Changes in the length of the menstrual cycle before menopause can predict the risk of heart disease
As women approach menopause, the length of the menstrual cycle often becomes longer. The timing of these changes could provide clues about a person’s risk of developing heart disease, according to a new study led by researchers at the University of Pittsburgh.
Recently published in the journal Menopause, the study looked at changes in cycle length during the menopausal transition, finding that women whose cycle increased in duration two years before the final menstrual period maintained significantly better vascular health than those who had longer periods. stable cycle during this transition.
“Cardiovascular disease is the no. 1 killer of women, and the risk increases significantly after middle age, which is why we believe that menopause could contribute to this disease,” said lead author Samar El Khoudary, PhD and associate professor of epidemiology at Pitt’s Graduate School of Public Health.
On average, the menstrual cycle is about 28 days, but this period can vary greatly among women. Women with frequent short cycles have longer estrogen levels compared to those with fewer long cycles, and this variation in hormone levels could explain why long, irregular cycles during the reproductive years have been linked to cardiovascular disease, breast cancer, osteoporosis and other conditions.
El Khoudary and her team wondered if changes in cycle length during the menopausal transition could also predict future cardiovascular health. To answer the question, researchers analyzed data from 428 participants enrolled in the Women’s Health Study Nationwide. It followed women aged 45 to 52 at the time of enrollment for up to 10 years or until post-menopausal. The researchers collected data about the menstrual cycle during the menopausal transition and assessed cardiovascular risk after menopause by measuring arterial stiffness or artery thickness.
Finally, three distinct trajectories along the length of the menstrual cycle during the menopausal transition were noted. Approximately 62% of study participants had stable cycles that did not change significantly before menopause, while approximately 16% and 22% experienced an early or late increase, defined as an increase in cycle duration by five years or two years before the final menstrual period.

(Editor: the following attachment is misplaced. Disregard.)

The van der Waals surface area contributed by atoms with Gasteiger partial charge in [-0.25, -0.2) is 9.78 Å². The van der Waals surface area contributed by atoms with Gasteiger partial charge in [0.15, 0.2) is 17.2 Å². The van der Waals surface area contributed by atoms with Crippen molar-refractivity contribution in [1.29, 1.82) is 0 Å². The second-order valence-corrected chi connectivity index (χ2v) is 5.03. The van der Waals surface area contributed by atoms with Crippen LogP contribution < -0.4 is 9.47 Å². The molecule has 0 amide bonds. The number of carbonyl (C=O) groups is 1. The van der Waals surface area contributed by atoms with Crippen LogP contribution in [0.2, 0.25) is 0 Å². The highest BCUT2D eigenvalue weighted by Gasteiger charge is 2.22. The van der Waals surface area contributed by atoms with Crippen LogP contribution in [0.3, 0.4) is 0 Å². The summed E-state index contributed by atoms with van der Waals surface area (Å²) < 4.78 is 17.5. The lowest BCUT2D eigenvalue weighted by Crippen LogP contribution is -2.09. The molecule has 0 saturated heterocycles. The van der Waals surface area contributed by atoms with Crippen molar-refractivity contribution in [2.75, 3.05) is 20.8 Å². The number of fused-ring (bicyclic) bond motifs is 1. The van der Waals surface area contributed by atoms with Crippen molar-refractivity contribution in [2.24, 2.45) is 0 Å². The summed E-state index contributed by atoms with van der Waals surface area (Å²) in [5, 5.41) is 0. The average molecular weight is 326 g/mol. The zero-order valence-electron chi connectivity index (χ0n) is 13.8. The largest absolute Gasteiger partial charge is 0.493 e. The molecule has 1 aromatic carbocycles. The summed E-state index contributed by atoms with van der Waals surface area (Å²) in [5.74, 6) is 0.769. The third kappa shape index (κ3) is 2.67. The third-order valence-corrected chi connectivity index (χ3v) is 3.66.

Thus, it was concluded that women in the late growth group had significantly more favorable values in terms of hardness and thickness of arteries, indicating a lower risk of cardiovascular disease. At the same time, those in the early growth group had the weakest measures of arterial health.
“These findings are important because they show that we cannot treat women as one group: women have different menstrual trajectories during the menopausal transition, and this trajectory appears to be a marker of vascular health,” said El Khoudary.
Researchers hypothesize that the trajectory of the menstrual cycle during menopause reflects hormone levels, which in turn contributes to cardiovascular health. In future work, they intend to evaluate hormonal changes to test the hypothesis.
According to El Khoudary, it is not clear why the risk of cardiovascular disease was higher in participants with stable cycles compared to the late increase group. Although research suggests that high levels of estrogen may protect the heart in young women with short cycles, this hormone may be less protective in old age.
El Khoudary also wants to explore whether menstrual cycle patterns are linked to other cardiovascular risk factors, such as abdominal fat, which she previously found is associated with the risk of heart disease in menopausal women.
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